I have been hiding my shame for too long. Up until now, when people have asked me who I am and what I do the words just won’t come out. I want to tell them I write novels, but stutter over the answer before eventually blurting out “journalist.”
It’s not a lie. For 35 years newspapers have been my day job. I’ve worked on small, country titles where every headline began “Ye Olde” and the sub-editing standards were such that an alarming rape case was once labelled “Unacceptable Behaviour By Youth”. From there I moved on to evening newspaper titles in larger towns, beginning with the salubrious post of Wrexham Football Writer on the Evening Leader followed by a sports writer/sub-editor on the Swansea Evening Post.
To complete the Welsh triumvirate, I later became sports editor at the Wales on Sunday newspaper in Cardiff before eventually trying my hand on the nationals.
In all, I’ve worked for six different national titles at all ends of the spectrum from the broadsheet Independent and Independent on Sunday to the red-top tabloids before reaching what I perceived to be the peak of my career: Welsh Sports Editor on the biggest newspaper in Europe at the time – The News of the World.
I know what you’re thinking, but I arrived too late to do the phone hacking courses and I can assure you I’m not the Fake Sheikh. To tell you the truth I thought I was made. The novels went on the back burner as I set about my task. Then the phone call came while I was on a hard-earned week off. “Mate, they are shutting down your paper in 48 hours,” said a pal as I juggled baby and cooking dinner (not literally juggled, you understand, that would be a tad dangerous). I called him a liar but when he told me to turn on News24 there it was in full technicolour: Rupert Murdoch announces he is shutting down the News of the World.
I never went back into the building. The police marched in to confiscate my computer so that they could fully analyse my Fantasy Football selections, while I was handed all my worldly goods in a black binliner at a poorly attended ceremony in a Wapping car park.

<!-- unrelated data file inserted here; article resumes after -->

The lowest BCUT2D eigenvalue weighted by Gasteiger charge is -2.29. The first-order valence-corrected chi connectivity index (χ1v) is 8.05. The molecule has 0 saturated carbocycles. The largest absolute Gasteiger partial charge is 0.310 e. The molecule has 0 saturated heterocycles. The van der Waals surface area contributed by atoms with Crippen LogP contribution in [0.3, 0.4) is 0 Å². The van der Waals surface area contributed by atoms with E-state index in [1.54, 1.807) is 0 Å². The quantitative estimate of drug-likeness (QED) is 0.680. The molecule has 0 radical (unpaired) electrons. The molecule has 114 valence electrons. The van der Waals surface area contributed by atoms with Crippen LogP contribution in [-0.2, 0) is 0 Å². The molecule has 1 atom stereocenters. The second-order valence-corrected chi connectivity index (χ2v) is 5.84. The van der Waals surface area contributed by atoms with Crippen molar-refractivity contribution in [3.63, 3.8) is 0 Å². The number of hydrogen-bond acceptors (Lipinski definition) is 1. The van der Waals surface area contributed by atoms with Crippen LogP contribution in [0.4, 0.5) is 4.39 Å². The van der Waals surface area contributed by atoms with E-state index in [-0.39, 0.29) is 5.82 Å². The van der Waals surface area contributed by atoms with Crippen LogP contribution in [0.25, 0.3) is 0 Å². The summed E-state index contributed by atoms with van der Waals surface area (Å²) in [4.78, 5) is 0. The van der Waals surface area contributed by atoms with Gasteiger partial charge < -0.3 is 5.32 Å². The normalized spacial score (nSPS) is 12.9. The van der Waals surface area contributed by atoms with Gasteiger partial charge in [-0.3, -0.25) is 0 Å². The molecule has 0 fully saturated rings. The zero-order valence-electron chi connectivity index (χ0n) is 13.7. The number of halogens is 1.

Perhaps, with hindsight, I should have taken my redundancy and written that bestseller. It was too scary, though. Instead I threw myself on the kindness of strangers (and, more to the point, begged friends) in order to get casual work on the Daily Star and the Daily Star Sunday. Well, I had a wife Liz and young baby to support.
That was three years ago. Since then we have moved to London and I am finding enough down time to write purely for myself. I have written, polished and edited a novel “Crossing the Whitewash” and I am determined to publish it. Five agents have already turned me down, but publish and be damned I say. I’m getting advice from all sides and filtering through it to decide what is the best way to go, the most economic but most professional.
In the early hours of this morning I decided people might like to share my journey. This blog is going to be about every step of the process from the first line I wrote to the finished article and on to the marketing, sales etc. I will link you in to aborted efforts, earlier novel attempts, comments from ‘experts’, useful books, helpful people, organisations and websites, bad advice, distractions, sleepless nights and costs. I hope you enjoy the ride…
1. Don’t write shit!
… John Fine (director of author and
publishing relations, Amazon. Nov 29, 2014)
I guess that’s why he gets paid the big bucks and the reason I coughed up 90 quid of my hard-earned to attend the Writers & Artists Yearbook Conference into Self-Publishing in the Digital Age. “No Shit, Sherlock!” would have been a suitable reply but I kept it to myself.